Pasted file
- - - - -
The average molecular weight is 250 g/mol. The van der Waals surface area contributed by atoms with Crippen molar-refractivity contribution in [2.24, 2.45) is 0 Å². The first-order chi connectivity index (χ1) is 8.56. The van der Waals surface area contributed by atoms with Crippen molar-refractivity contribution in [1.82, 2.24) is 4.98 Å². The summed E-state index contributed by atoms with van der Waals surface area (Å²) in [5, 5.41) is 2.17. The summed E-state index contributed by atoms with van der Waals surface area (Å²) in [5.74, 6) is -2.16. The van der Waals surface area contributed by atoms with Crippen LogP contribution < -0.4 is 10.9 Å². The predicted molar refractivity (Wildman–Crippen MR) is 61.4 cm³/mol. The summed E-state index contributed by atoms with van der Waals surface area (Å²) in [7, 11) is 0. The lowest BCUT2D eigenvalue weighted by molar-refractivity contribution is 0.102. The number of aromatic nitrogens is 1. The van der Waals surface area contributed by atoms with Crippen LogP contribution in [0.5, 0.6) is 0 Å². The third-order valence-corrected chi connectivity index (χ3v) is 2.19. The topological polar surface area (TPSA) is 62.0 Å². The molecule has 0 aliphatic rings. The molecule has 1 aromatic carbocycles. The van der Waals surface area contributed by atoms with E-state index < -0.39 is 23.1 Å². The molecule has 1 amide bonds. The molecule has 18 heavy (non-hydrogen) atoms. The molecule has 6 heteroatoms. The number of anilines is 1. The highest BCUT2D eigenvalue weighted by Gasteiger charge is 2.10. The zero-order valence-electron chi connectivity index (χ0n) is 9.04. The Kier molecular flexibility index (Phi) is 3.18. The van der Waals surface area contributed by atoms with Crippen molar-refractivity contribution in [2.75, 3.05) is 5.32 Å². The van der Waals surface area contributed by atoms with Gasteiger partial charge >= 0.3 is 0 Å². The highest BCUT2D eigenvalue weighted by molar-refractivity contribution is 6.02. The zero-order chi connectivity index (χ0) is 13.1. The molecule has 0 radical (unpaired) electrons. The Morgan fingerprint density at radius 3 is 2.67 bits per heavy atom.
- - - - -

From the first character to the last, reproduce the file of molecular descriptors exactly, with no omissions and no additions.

The average molecular weight is 250 g/mol. The van der Waals surface area contributed by atoms with Crippen molar-refractivity contribution in [2.24, 2.45) is 0 Å². The first-order chi connectivity index (χ1) is 8.56. The van der Waals surface area contributed by atoms with Crippen molar-refractivity contribution in [1.82, 2.24) is 4.98 Å². The summed E-state index contributed by atoms with van der Waals surface area (Å²) in [5, 5.41) is 2.17. The summed E-state index contributed by atoms with van der Waals surface area (Å²) in [5.74, 6) is -2.16. The van der Waals surface area contributed by atoms with Crippen LogP contribution < -0.4 is 10.9 Å². The predicted molar refractivity (Wildman–Crippen MR) is 61.4 cm³/mol. The summed E-state index contributed by atoms with van der Waals surface area (Å²) in [7, 11) is 0. The lowest BCUT2D eigenvalue weighted by molar-refractivity contribution is 0.102. The number of aromatic nitrogens is 1. The van der Waals surface area contributed by atoms with Crippen LogP contribution in [0.5, 0.6) is 0 Å². The third-order valence-corrected chi connectivity index (χ3v) is 2.19. The topological polar surface area (TPSA) is 62.0 Å². The molecule has 0 aliphatic rings. The molecule has 1 aromatic carbocycles. The van der Waals surface area contributed by atoms with E-state index < -0.39 is 23.1 Å². The molecule has 1 amide bonds. The molecule has 18 heavy (non-hydrogen) atoms. The molecule has 6 heteroatoms. The number of anilines is 1. The highest BCUT2D eigenvalue weighted by Gasteiger charge is 2.10. The zero-order valence-electron chi connectivity index (χ0n) is 9.04. The Kier molecular flexibility index (Phi) is 3.18. The van der Waals surface area contributed by atoms with Crippen molar-refractivity contribution in [2.75, 3.05) is 5.32 Å². The van der Waals surface area contributed by atoms with Gasteiger partial charge >= 0.3 is 0 Å². The highest BCUT2D eigenvalue weighted by molar-refractivity contribution is 6.02. The zero-order chi connectivity index (χ0) is 13.1. The molecule has 0 radical (unpaired) electrons. The Morgan fingerprint density at radius 3 is 2.67 bits per heavy atom.